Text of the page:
• 2005, David W. Lange, The Complete Guide to Lincoln Cents, page 8:
      Of course, this is exactly what did happen—the antiquated practice of basining the dies was cast aside for the Lincoln Cent.
    • 2013, Johannes Herman Frederik Umbgrove, Symphony of the Earth, page 47:
      Scandinavia was basined under the load of the last or so-called Würm ice-cap.
  2. To serve as or become a basin.
    • 1976, Günther Kunkel, Monographiae Biologicae - Volume 30, page 77:
      To what degree this stress field formed in response to eastward movement of the African plate, to northward movement of the African plate relative to Europe, to basinning of the shelf between the eastern Canaries and Africa, or to other causes is as yet unknown.
    • 1992, John H. Bush, ‎W. Patrick Seward, Geologic field guide to the Columbia River, page 9:
      The eastward pinching and thinning were caused by the rapid basining of the plateau over the Pasco-Richland area in south-central Washington.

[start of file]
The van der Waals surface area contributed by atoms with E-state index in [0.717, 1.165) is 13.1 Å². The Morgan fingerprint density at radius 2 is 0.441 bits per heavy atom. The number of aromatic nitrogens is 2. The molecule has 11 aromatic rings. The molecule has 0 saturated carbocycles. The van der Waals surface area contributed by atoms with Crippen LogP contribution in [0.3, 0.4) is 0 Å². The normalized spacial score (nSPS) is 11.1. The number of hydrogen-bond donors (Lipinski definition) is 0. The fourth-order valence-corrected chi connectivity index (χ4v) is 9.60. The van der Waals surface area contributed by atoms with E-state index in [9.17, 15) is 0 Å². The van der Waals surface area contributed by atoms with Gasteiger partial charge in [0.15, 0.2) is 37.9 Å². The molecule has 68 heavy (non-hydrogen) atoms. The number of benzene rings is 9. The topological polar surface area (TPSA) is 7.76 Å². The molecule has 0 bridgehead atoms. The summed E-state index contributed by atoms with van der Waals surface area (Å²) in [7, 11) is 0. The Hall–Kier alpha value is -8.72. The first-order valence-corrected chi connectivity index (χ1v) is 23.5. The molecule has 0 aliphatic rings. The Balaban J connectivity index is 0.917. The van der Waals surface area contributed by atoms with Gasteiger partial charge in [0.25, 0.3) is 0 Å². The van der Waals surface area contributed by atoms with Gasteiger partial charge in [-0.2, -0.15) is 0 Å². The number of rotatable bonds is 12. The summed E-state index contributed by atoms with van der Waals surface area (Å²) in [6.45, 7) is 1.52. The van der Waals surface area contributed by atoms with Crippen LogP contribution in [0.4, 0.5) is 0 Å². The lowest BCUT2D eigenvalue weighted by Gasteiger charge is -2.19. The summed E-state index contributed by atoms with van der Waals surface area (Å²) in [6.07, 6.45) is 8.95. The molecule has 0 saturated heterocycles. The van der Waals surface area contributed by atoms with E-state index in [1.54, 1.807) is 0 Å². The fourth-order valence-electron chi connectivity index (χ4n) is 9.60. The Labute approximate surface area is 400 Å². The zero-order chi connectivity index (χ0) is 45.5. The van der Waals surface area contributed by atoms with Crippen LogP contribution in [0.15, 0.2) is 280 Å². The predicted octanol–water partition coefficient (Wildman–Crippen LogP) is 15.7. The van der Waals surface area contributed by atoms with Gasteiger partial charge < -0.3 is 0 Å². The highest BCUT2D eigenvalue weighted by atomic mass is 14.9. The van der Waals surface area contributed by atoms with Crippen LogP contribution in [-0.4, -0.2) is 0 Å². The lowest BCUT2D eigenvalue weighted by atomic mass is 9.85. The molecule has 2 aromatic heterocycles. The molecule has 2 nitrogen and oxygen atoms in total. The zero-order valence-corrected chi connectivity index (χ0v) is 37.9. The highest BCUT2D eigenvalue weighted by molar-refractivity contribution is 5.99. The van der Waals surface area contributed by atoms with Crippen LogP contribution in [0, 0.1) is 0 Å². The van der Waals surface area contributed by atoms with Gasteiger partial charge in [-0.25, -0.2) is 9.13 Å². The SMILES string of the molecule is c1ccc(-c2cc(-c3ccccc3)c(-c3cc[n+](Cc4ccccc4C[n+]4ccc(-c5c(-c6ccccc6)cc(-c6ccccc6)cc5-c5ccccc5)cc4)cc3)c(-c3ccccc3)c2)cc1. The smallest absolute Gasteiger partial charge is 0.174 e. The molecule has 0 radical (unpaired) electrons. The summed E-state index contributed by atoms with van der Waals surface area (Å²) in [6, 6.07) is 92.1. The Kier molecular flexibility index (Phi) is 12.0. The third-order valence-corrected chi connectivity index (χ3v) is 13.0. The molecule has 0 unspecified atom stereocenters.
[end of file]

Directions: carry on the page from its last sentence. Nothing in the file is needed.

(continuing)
• 2009, Richard K. Talbot, ‎Lane D. Richens, Shifting Sands: The Archaeology of Sand Hollow, page 90:
      Walls basined at a ca. 45° angle on the southwest side, but on the west and north there was little basining, with the floor sloping gently up to the original ground surface.
    • 2012, E. Hansen, Strain Facies, page 133:
      Deformation of the rocks involved in anticline formation increased as deformation of the rocks involved in basining decreased, and the less intense structures of the norfold facies developed in both regions.
  3. To shelter or enclose in a basin.
    • 1888, Henry Stuart Russell, The Genesis of Queensland: